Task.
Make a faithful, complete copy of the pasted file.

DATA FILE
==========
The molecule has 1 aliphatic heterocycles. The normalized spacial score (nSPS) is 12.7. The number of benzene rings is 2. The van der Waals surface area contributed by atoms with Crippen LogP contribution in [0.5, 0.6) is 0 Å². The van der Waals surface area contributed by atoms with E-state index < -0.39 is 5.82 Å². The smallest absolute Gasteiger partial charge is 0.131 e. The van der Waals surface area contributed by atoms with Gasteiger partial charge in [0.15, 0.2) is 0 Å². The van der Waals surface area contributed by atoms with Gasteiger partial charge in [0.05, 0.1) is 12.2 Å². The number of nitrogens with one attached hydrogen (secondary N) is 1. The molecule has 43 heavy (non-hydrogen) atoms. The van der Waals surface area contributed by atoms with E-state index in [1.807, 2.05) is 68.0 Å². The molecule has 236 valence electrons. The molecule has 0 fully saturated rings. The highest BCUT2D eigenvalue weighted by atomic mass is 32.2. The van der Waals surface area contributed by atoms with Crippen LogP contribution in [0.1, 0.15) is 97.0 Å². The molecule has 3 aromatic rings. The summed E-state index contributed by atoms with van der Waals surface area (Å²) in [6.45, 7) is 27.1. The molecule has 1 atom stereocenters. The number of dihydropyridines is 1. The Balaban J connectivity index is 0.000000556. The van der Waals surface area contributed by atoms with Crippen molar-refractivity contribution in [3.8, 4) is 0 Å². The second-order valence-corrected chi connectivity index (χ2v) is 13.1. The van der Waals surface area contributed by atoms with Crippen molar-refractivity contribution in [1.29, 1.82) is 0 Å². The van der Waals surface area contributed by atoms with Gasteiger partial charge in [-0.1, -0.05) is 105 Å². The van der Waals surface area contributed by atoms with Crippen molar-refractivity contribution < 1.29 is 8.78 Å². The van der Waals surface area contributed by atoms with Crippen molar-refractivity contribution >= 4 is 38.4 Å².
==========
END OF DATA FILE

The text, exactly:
The molecule has 1 aliphatic heterocycles. The normalized spacial score (nSPS) is 12.7. The number of benzene rings is 2. The van der Waals surface area contributed by atoms with Crippen LogP contribution in [0.5, 0.6) is 0 Å². The van der Waals surface area contributed by atoms with E-state index < -0.39 is 5.82 Å². The smallest absolute Gasteiger partial charge is 0.131 e. The van der Waals surface area contributed by atoms with Gasteiger partial charge in [0.15, 0.2) is 0 Å². The van der Waals surface area contributed by atoms with Gasteiger partial charge in [0.05, 0.1) is 12.2 Å². The number of nitrogens with one attached hydrogen (secondary N) is 1. The molecule has 43 heavy (non-hydrogen) atoms. The van der Waals surface area contributed by atoms with E-state index in [1.807, 2.05) is 68.0 Å². The molecule has 236 valence electrons. The molecule has 0 fully saturated rings. The highest BCUT2D eigenvalue weighted by atomic mass is 32.2. The van der Waals surface area contributed by atoms with Crippen LogP contribution in [0.1, 0.15) is 97.0 Å². The molecule has 3 aromatic rings. The summed E-state index contributed by atoms with van der Waals surface area (Å²) in [6.45, 7) is 27.1. The molecule has 1 atom stereocenters. The number of dihydropyridines is 1. The Balaban J connectivity index is 0.000000556. The van der Waals surface area contributed by atoms with Crippen molar-refractivity contribution in [3.8, 4) is 0 Å². The second-order valence-corrected chi connectivity index (χ2v) is 13.1. The van der Waals surface area contributed by atoms with Crippen molar-refractivity contribution in [1.29, 1.82) is 0 Å². The van der Waals surface area contributed by atoms with Gasteiger partial charge in [-0.1, -0.05) is 105 Å². The van der Waals surface area contributed by atoms with Crippen molar-refractivity contribution < 1.29 is 8.78 Å². The van der Waals surface area contributed by atoms with Crippen molar-refractivity contribution >= 4 is 38.4 Å².